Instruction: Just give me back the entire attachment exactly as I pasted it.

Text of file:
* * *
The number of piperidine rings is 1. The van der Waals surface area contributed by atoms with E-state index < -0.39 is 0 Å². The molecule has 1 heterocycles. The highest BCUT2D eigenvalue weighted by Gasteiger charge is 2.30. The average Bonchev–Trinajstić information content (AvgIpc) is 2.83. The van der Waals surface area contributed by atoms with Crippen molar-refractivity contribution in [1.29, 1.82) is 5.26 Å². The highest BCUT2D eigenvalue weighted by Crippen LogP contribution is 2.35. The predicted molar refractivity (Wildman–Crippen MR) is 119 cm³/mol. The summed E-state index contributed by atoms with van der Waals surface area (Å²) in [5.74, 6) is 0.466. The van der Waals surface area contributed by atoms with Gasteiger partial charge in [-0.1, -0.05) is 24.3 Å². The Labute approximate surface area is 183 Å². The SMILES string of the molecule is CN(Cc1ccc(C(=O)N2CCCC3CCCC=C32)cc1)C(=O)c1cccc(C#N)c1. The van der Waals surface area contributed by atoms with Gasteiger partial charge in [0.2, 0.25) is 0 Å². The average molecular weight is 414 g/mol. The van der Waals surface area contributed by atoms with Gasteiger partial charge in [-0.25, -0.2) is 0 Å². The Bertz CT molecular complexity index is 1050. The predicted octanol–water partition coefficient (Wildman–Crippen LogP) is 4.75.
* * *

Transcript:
The number of piperidine rings is 1. The van der Waals surface area contributed by atoms with E-state index < -0.39 is 0 Å². The molecule has 1 heterocycles. The highest BCUT2D eigenvalue weighted by Gasteiger charge is 2.30. The average Bonchev–Trinajstić information content (AvgIpc) is 2.83. The van der Waals surface area contributed by atoms with Crippen molar-refractivity contribution in [1.29, 1.82) is 5.26 Å². The highest BCUT2D eigenvalue weighted by Crippen LogP contribution is 2.35. The predicted molar refractivity (Wildman–Crippen MR) is 119 cm³/mol. The summed E-state index contributed by atoms with van der Waals surface area (Å²) in [5.74, 6) is 0.466. The van der Waals surface area contributed by atoms with Gasteiger partial charge in [-0.1, -0.05) is 24.3 Å². The Labute approximate surface area is 183 Å². The SMILES string of the molecule is CN(Cc1ccc(C(=O)N2CCCC3CCCC=C32)cc1)C(=O)c1cccc(C#N)c1. The van der Waals surface area contributed by atoms with Gasteiger partial charge in [0.2, 0.25) is 0 Å². The average molecular weight is 414 g/mol. The van der Waals surface area contributed by atoms with Gasteiger partial charge in [-0.25, -0.2) is 0 Å². The Bertz CT molecular complexity index is 1050. The predicted octanol–water partition coefficient (Wildman–Crippen LogP) is 4.75.